Format

Send to

Choose Destination
Arch Orthop Trauma Surg. 2012 Oct;132(10):1387-92. Epub 2012 Jun 17.

Injection-induced low-grade infection of the shoulder joint: preliminary results.

Author information

1
Endoclinic Zurich, Klinik Hirslanden, Witellikerstr. 40, 8032 Zurich, Switzerland. ags@schulter-ellbogen.ch

Abstract

BACKGROUND:

Purulent arthritis of the shoulder has been widely reported. Low-grade post-operative infections of the shoulder have also been observed. Low-grade infections of the shoulder without prior surgery have not been reported in the literature. The purpose of this study is to present our experience of seven patients with low-grade infections of the shoulder without a history of prior surgery.

METHODS:

We retrospectively reviewed seven patients, mean age of 45 years that originally presented with diffuse shoulder pain, with or without stiffness. None had prior surgery but all had prior injections, average 5.6, into the shoulder. All patients were treated with various arthroscopic procedures. All had harvesting of four tissue probes identifying low-grade infection. Pre/post-operative pain score, pre/post-operative range of motion, intraoperative findings, post-operative Constant score, Subjective Shoulder Value and pre/post operative radiographs were analyzed. Post-operative antibiotic therapy was recorded.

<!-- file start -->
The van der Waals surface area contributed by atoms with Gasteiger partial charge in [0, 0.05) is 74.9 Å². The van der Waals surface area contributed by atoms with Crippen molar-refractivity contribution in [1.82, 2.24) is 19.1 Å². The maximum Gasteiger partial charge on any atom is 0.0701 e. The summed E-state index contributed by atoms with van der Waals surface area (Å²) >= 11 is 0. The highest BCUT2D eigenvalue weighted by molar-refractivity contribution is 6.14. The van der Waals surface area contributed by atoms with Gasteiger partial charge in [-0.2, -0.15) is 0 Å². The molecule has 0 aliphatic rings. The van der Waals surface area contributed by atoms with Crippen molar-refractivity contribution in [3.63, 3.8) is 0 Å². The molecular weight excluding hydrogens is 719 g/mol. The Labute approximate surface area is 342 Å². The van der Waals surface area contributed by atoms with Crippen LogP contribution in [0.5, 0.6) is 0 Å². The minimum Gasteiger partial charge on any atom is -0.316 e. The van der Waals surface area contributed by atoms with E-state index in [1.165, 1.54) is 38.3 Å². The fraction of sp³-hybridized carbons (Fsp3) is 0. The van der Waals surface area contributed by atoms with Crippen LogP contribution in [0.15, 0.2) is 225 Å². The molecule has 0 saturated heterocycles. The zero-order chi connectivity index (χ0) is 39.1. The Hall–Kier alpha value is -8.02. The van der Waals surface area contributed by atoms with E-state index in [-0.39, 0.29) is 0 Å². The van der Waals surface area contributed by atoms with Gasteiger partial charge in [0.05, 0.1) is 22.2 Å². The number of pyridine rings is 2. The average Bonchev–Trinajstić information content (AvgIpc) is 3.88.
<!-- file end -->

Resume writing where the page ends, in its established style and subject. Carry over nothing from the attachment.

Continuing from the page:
RESULTS:

All patients showed synovitis without pus or any other sign of infection. Propionibacterium acnes were identified in five, coagulase-negative Staphylococcus in two, and Staphylococcus saccharolyticus in one shoulder. One patient had a mixed infection (Propionibacterium acnes and coagulase-negative Staphylococcus). Therapy consisted of oral antibiotics for 1-6 months. Four patients had a satisfactory and three an unsatisfactory outcome.

CONCLUSIONS:

Diffuse shoulder pain with or without stiffness in patients without prior surgical history can be caused by low-grade infection. Treatment using oral antibiotics has unpredictable outcomes. Further studies are necessary to analyze this pathology.

LEVEL OF EVIDENCE:

Level IV, retrospective case series, treatment study.

PMID:
22707212
DOI:
10.1007/s00402-012-1562-z
[Indexed for MEDLINE]

Supplemental Content

Full text links

Icon for Springer
Loading ...
Support Center